PAKISTAN and Israel may share the dubious honour of being the only two countries in the world which would have preferred Republican candidate Mitt Romney to win the US elections but here in Europe, Barack Obama’s victory in the polls is cause for celebration.
Top European officials have expressed praise for President Obama, including German Chancellor Angela Merkel and British Prime Minister David Cameron, who called him “a very successful US president”.
In Paris, French President François Hollande said his country and the US would reinforce their cooperation to bring back economic growth and fight unemployment.
In a joint statement European Commission president José Manuel Barroso and his European Council counterpart Herman Van Rompuy have said they looked forward to “continuing the close cooperation established with President Obama over these last four years, to further strengthening our bilateral ties and to jointly addressing global challenges”.
They went on: “Creation of growth and jobs remains a priority for both the US and the EU and we will continue to work with President Obama to unlock the unparalleled potential of the transatlantic market. We are also ready to continue our intense cooperation in foreign policy issues and in the promotion of our common values.”
Obama’s success was also applauded by European Parliament president Martin Schulz, who added that the EU and the US were “the world’s closest allies” with a partnership based on “a wide range of common values and shared interests”.
Similarly effusive comments have poured in from an array of European leaders. But does Europe celebrate too much? Possibly. Europeans are relieved to be dealing with an American ‘moderate’ who is unlikely to bomb Tehran, is relatively critical of Israeli policy towards Palestinians and favours dialogue and engagement with China. Like Obama, Europeans want to bring their forces home from Afghanistan in 2014 if not earlier. And like the US president, Europe cares about climate change as well as the rights of women, homosexuals and ethnic minorities.
Still, the last four years have not been easy for Europeans seeking closer ties with Washington. After a few meetings with his EU counterparts at the start of his first term, Mr Obama made clear that he did not want to attend any more ritualistic meetings with his EU counterparts.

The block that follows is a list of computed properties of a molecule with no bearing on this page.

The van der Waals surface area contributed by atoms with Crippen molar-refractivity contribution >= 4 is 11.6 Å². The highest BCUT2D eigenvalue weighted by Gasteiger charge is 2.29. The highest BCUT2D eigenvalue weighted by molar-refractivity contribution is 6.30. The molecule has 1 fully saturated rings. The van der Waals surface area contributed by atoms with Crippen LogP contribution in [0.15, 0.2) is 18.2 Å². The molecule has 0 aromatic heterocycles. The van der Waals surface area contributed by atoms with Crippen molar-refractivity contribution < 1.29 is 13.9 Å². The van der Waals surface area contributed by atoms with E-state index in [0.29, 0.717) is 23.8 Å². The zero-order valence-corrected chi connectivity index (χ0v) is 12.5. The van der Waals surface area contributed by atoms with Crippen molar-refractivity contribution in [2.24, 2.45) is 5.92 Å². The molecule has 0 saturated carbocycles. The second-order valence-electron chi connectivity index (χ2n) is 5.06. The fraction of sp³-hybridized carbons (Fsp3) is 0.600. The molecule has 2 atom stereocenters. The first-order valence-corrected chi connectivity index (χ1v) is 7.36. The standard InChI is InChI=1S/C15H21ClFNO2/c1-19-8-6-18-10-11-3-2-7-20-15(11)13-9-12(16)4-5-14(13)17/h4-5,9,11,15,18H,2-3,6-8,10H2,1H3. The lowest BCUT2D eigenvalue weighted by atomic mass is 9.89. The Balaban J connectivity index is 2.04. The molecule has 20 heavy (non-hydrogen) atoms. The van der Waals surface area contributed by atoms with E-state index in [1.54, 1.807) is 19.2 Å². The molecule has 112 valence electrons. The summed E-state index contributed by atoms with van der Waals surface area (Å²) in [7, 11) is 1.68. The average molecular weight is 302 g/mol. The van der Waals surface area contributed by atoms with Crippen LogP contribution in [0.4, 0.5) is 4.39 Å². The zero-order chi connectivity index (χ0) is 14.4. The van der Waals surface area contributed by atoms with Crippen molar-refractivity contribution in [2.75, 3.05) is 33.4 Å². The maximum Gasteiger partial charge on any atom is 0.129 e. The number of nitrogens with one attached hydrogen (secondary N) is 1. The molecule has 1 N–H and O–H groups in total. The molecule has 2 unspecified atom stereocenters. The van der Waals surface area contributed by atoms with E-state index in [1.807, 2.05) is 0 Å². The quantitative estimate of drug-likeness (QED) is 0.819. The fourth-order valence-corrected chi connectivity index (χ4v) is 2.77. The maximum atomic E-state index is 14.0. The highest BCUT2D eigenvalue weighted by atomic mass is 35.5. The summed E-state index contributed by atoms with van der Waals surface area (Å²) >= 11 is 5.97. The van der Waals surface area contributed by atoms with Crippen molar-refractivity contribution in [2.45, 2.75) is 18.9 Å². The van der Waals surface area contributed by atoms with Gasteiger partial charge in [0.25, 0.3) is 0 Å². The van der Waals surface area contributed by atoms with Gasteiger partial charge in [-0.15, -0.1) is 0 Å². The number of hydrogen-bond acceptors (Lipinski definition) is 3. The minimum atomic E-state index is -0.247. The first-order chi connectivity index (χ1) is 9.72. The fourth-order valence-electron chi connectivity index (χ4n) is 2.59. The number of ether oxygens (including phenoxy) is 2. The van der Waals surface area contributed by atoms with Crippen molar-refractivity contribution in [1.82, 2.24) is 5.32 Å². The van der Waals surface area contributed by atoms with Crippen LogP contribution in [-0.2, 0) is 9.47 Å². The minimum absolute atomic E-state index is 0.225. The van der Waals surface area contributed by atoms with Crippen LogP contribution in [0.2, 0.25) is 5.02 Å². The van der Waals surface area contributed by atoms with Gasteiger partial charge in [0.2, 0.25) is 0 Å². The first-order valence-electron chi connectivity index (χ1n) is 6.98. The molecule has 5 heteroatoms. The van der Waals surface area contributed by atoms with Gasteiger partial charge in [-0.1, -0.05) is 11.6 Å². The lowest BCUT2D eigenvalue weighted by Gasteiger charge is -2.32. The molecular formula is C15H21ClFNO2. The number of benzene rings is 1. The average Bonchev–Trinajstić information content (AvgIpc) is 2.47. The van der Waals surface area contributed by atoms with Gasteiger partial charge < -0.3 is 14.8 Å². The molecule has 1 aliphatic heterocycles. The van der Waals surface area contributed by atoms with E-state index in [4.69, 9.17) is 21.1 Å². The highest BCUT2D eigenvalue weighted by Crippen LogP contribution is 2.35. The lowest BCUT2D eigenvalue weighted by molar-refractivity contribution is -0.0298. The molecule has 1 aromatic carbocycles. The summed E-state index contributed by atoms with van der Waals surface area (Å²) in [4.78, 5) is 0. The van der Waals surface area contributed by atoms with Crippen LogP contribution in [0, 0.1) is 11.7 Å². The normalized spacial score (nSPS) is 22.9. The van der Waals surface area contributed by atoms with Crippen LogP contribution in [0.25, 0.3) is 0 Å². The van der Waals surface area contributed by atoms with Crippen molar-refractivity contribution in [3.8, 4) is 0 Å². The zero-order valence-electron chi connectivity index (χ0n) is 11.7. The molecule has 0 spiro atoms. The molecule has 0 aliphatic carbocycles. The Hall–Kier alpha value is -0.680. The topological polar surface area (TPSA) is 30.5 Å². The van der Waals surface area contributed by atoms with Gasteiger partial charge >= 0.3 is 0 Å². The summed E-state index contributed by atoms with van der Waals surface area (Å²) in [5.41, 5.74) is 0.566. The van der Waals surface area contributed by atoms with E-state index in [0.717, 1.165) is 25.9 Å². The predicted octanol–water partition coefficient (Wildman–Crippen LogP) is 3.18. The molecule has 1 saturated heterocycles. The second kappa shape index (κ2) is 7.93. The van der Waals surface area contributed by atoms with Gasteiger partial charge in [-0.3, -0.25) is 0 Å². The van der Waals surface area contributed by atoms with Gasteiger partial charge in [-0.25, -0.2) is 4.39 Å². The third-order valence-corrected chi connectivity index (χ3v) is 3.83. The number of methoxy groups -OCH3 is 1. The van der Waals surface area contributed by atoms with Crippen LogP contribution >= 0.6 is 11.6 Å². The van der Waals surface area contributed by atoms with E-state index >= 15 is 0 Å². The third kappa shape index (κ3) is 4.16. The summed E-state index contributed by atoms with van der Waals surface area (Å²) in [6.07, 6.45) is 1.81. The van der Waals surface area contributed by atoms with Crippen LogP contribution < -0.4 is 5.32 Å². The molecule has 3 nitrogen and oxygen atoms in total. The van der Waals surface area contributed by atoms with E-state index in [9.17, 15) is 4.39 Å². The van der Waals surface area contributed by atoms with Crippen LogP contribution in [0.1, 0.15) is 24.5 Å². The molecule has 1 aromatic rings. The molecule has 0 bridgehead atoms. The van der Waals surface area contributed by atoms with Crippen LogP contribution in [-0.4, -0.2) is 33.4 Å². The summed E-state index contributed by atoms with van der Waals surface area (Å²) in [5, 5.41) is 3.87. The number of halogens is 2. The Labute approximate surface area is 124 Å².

His attitude has changed since but there is no doubt that President Obama is not especially focused on Europe, preferring instead to build closer relations with Asia and Africa.
Washington has in fact aggravated many in Brussels by demanding that the EU take tougher action to deal with the eurozone crisis. And many in Europe were taken by surprise by the US administration’s much-publicised ‘pivot’ to Asia amid clear signals that Washington was more interested in building closer relations with Beijing than with Brussels.
While Washington can be expected to keep up the pressure to avoid nasty shocks from the eurozone, Brussels is also hoping the US reciprocates — for example, by not falling off the fiscal cliff. Europe’s worries about US economic policy have been underlined by the EU economics commissioner Olli Rehn who has warned that “the uncertainty related to the path of US fiscal policy over the coming months remains high”.
European leaders are also inviting the US president to turn his attention to some of the more major issues that have taken a back seat throughout his first term/re-election campaign. “There are so many things that we need to do,” British Prime Minister David Cameron said recently, adding: “We need to kick-start the world economy and I want to see an EU-US trade deal.”
Britain and Germany are hoping that President Barack Obama’s re-election will open the way for the US and Europe to launch trade talks early next year.
The world’s largest trading relationship already accounts for nearly a third of global trade, but weak growth prospects are pushing Brussels and Washington to consider a deal to reduce barriers to companies and unleash new sales and investments.
A group co-chaired by the EU trade commissioner Karel De Gucht and US trade representative Ron Kirk will issue a report in December recommending talks, EU and US officials told Reuters in October.
De Gucht said Obama’s re-election cemented the prospect of such talks and added that he expected a “roadmap for future negotiations” that would seek to cut red tape “to unlock the unparalleled potential of the transatlantic market”.
A deal could increase economic output by 122 billion euros a year for Europe alone and add 0.52 per cent to the EU’s GDP in the long term, according to European Commission estimates.
Transatlantic trade in goods and services is worth $700bn a year and total US annual investment in the EU is higher than in all of Asia. EU investment in the US far outstrips EU investment in India and China combined. A free-trade pact would be the most ambitious in a new generation of sophisticated agreements that go beyond tariffs to take in intellectual property rights, services and regulation. Such a transatlantic trade deal would also reassure Europe that the US administration’s much-publicised shift of priorities to Asia does not mean further neglect of Europe.
Washington has in fact been pressing the EU to step up its engagement with Asian countries, including Pakistan, India and the Association of Southeast Asian Nations. America has also made clear that it expects European governments to take up more of the financial and security burden in Afghanistan and the Middle East.
No one in Brussels is expecting Mr Obama to spend much time energising transatlantic ties. But if talks on EU-US trade liberalisation do take off, relations will become stronger and closer — to start off with in the economics field, but also on political and security issues.
The writer is Dawn’s correspondent in Brussels.